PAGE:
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Tips on designing ecosystems Hero
Business

Tips on designing ecosystems: don’t get beat to the punch

3rd June 2020

The concept of ecosystems has permeated the business lexicon of late.

Whilst many have invested in the strategy behind one, people are quickly realising bringing them to life is complex and often expensive. Having worked at the coalface of bringing these strategic ideas to life we have some thoughts to share about our experience. 

What is an ecosystem?

Before we get started, we thought it best to define an ecosystem in the context of organisations.

According to McKinsey, an ecosystem is an interconnected set of services enabling users to fulfil a variety of needs in one experience. Ecosystems act as gateways, they leverage network effects – whilst leveraging data as both a creative material and common language within and outside the service.

When commercialised - or at least operationalised - they typically present themselves as platforms. These platforms can take the forms of multi-sided marketplaces (eBay or Etsy), infrastructure (AWS or Google Club) or decentralised purpose-driven communities (Wikipedia or Open Source). 

Understand the jobs to be done to unpick user needs 

The lure of an ecosystem for a business is that it can allow them to orchestrate an entire market. They can make money, not just in the traditional exchange of product for cash, but as a ‘middle-man’ in exchanges happening between entities outside of their own. For example, Amazon’s marketplace sees them take a cut from transactions that they don’t directly service themselves. The same applies to Deliveroo when you list and sell food via the platform.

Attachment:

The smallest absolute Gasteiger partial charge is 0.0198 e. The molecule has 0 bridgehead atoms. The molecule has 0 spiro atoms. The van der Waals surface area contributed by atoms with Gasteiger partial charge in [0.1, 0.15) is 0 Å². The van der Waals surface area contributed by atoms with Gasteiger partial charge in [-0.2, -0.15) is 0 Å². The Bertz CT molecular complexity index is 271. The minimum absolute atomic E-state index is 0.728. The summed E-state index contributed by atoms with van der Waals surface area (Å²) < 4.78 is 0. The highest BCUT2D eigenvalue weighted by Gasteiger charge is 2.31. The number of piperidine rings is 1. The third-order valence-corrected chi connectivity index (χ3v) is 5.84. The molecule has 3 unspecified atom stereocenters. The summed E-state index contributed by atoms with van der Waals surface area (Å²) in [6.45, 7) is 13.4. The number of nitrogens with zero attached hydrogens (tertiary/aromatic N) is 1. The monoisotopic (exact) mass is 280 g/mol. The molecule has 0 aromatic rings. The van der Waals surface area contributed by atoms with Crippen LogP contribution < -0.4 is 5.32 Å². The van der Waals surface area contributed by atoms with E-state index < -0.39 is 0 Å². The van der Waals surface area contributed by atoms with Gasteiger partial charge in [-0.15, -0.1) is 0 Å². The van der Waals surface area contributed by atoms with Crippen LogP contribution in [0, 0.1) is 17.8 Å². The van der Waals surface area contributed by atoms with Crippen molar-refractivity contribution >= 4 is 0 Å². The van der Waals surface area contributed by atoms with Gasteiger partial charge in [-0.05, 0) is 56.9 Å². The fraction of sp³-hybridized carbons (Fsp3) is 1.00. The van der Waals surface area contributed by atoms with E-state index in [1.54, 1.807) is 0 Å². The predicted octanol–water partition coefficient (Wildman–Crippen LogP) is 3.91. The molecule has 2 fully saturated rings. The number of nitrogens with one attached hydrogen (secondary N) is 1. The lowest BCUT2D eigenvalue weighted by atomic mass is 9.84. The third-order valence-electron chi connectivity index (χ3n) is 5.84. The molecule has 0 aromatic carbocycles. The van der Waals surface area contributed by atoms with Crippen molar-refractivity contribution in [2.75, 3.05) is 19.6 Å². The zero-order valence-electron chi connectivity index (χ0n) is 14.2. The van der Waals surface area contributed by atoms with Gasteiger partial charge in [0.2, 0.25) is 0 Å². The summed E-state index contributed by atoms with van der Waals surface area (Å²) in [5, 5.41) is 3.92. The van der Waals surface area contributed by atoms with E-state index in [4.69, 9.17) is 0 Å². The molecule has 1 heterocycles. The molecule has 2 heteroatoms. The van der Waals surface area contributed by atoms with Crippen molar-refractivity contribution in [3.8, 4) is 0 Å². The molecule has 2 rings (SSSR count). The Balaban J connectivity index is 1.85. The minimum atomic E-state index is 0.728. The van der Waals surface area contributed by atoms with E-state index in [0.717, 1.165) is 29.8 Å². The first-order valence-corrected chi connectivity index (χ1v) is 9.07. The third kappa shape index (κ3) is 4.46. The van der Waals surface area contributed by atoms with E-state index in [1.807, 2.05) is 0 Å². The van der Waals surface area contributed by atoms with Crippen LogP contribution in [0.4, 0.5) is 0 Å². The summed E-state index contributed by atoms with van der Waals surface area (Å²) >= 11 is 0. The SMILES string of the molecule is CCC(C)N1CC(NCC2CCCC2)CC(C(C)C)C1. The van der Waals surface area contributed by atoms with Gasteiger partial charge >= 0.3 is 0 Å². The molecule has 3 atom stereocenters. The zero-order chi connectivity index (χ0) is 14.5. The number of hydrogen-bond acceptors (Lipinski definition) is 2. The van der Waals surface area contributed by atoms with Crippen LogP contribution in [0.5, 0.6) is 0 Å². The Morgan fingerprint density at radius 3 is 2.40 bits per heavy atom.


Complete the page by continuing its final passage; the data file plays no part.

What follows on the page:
However, smashing together a set of services or trying to dominate a market is unlikely to work on its own. It’s crucial to understand the interconnected set of wants and needs shared by a group of people that any given platform aims to serve.

What you need to do before you even consider the solution is get to grips with these needs. This will help you focus on what’s important ¾ in a space which can quickly become too big to handle.

Focussing on shared needs helps you establish the most common jobs or problems that your ecosystem needs to solve, and the core dependencies connected to them. It allows you to think three-dimensionally about a problem space, rather than two-dimensionally. It also gives you some boundaries to something which could quickly get too big to handle, design and pay for. 

“There are no cases where a platform emerged that was highly successful before it had a use case that solved a new problem that was important” - Eric Schmidt, Google
Look for opportunities where lots of tools and processes are being used to solve a series of connected problems

What you’re looking for as you begin to talk and observe customers in areas where they are using multiple tools or manual processes to get to their end goal. The options here are two-fold:

  • What can you replace and make part of the core of your ecosystem?
  • How can you make it easier for 3rd parties to solve these problems by giving them a channel to the customer within your ecosystem?

In a recent project we noticed customers have a solution that is giving them analytics about a particular aspect of their business, yet they are exporting that data and pasting it into excel files to extract their own meaning; uploading it to other platforms to contextualise the data and spending hours a day processing some of it in an attempt to get on top of the problem. 

The opportunity here is to automate some of this – allow the data to be usable across the entire customer journey and where appropriate, allow people to solve existing and niche parts of the problem via a 3rd party marketplace.

Consider how you can drop the price of entry to trade